Footballer Deniz Naki flees Turkey for Germany after attack
A Turkish-German footballer targeted in an allegedly racist attack has left his club and flown out of Turkey.
Striker Deniz Naki, who plays for Turkish Super League club Genclerbirligi, was attacked in Ankara on Sunday and got a black eye as well a minor injury to a hand.
He had recently expressed support on social media for the Kurds defending the strategic Syrian border town of Kobane from Islamic State (IS) attack and posted comments and pictures criticising IS militants.
Naki told the BBC he was attacked by three men while out buying food.
Once they recognised who he was, he said they they started insulting him for being of Alevi-Kurdish origin - a religious and ethnic minority in Turkey. Turkey has an Alevi population of up to 15 million, including both ethnic Kurds and Turks.
"They were swearing and asking: 'Are you that dirty Kurd? Are you Deniz Naki?'" he said.
"Then they said: 'Damn your Kobane, damn your Sinjar'. I tried to calm them down. But suddenly one of them punched me in the eye. Trying to defend myself, I punched one of them back and started running away.
"As I was running I heard them shout: 'Was the first warning not enough? This is your second and last warning. Leave this country, leave this city, leave this football club!'"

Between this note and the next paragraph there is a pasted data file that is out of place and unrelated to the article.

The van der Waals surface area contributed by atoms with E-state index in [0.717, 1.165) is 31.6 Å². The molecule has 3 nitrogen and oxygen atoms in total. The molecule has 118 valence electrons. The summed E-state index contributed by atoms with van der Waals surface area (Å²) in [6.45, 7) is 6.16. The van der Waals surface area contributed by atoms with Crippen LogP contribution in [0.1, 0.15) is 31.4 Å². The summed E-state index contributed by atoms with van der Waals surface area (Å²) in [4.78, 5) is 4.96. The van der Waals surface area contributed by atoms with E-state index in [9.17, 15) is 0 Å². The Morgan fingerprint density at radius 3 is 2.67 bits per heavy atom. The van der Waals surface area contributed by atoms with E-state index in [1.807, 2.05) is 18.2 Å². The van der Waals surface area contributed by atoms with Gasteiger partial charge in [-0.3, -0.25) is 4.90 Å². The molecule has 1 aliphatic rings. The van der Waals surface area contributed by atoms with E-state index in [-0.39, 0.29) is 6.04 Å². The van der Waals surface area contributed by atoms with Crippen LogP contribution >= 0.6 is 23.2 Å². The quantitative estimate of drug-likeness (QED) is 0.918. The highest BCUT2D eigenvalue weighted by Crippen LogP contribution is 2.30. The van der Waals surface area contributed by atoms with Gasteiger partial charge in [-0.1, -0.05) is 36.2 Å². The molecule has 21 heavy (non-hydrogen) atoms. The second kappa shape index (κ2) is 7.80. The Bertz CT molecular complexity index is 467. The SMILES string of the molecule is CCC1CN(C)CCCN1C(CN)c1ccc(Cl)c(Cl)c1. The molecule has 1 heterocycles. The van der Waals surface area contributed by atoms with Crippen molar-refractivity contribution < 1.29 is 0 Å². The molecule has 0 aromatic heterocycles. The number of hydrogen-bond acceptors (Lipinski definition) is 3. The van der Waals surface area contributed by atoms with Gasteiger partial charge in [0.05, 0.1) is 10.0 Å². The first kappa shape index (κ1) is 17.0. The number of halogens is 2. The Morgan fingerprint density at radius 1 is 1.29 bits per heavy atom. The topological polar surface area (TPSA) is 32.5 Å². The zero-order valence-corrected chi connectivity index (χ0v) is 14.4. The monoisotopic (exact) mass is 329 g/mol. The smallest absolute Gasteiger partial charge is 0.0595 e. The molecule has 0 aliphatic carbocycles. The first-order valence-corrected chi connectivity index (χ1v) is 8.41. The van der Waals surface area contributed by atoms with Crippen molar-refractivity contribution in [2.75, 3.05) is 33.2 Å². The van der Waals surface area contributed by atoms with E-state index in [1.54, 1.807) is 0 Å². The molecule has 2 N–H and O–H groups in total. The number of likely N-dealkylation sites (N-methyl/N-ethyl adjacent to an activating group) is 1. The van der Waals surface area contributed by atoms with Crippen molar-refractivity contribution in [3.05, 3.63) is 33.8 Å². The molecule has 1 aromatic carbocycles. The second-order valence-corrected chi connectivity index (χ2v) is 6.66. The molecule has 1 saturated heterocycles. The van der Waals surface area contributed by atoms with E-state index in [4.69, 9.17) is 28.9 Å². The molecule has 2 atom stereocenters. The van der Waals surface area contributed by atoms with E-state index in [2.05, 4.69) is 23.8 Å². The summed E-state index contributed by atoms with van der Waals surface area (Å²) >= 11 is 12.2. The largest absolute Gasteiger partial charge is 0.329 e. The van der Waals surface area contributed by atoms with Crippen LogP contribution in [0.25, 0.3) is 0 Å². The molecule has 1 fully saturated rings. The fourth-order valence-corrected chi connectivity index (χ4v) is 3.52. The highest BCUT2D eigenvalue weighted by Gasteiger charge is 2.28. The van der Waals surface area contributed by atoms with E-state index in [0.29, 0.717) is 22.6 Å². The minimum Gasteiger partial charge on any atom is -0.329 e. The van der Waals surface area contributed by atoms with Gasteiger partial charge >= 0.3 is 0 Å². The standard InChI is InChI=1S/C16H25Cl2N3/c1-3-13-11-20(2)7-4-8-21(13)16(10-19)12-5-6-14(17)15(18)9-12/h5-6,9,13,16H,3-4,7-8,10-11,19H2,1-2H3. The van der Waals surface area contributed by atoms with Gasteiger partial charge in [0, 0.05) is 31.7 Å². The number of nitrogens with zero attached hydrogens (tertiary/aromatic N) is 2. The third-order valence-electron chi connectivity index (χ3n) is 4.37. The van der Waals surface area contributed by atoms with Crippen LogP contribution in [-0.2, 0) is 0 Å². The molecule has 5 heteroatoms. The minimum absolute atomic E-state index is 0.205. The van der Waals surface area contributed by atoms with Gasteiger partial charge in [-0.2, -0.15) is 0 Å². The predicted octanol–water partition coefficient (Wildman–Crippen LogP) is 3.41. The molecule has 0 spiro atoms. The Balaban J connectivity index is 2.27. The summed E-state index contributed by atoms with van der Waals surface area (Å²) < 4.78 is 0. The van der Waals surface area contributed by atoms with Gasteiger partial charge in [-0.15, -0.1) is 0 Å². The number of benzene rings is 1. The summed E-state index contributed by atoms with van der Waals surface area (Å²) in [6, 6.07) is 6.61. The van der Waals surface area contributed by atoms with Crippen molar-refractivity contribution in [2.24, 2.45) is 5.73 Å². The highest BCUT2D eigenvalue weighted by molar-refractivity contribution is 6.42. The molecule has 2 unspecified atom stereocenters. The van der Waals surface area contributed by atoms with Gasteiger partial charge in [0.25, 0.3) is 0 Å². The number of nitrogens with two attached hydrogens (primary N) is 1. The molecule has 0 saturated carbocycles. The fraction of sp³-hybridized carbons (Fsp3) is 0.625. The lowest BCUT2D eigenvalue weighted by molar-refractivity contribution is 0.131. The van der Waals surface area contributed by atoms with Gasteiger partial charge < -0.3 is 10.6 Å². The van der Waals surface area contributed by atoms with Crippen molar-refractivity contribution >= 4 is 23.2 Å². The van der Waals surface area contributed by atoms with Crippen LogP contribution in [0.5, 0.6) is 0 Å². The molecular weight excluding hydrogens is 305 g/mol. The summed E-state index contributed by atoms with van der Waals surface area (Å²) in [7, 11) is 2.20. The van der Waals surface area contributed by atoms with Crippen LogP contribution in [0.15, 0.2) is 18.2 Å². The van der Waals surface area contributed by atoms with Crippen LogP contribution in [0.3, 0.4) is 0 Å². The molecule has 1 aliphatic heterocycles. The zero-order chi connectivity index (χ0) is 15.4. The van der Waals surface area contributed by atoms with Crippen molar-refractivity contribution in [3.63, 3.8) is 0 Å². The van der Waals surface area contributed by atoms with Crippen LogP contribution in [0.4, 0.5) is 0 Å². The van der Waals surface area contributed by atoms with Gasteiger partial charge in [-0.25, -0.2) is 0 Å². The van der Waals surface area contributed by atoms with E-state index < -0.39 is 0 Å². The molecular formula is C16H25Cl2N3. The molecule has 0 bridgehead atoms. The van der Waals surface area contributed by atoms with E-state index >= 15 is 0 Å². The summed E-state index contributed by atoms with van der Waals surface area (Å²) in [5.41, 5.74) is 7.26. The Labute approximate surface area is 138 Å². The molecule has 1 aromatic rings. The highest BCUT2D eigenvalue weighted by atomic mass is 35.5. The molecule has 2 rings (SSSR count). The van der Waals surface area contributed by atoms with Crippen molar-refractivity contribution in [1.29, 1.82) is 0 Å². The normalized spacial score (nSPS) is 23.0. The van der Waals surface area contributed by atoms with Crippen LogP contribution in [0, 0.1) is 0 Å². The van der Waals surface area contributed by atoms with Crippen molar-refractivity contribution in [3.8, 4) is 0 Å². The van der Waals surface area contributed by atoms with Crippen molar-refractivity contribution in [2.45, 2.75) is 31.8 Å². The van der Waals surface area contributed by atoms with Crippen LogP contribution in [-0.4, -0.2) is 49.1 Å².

He boarded a flight back to Germany on Tuesday night.
Naki was targeted on social media six months ago because of a tattoo he has on his right arm that reads "Dersim 62", the traditional name and vehicle number plate of the eastern Alevi-Kurdish town of Tunceli.
He played for German clubs St Pauli and Paderborn before being transferred to Ankara top-flight team Genclerbirligi last year.
His decision to leave Turkey now was not down to fear, but rather concern for his family and friends, he said.
This time he was punched, but what if next time he ends up stabbed or shot, he asks.
"If I go out with my team-mates and one of them gets injured, how can I live with that? If I go out alone, I might get attacked again three or four months later.
"My parents live in Germany. They were worried. They couldn't sleep at night. That's why I chose to leave."
Asked about his future plans, the 25-year-old told the BBC he had no intention of returning.
"There is no tolerance. I would only go back because I love my country, I love my hometown. That's it. I will carry on with my career in Germany."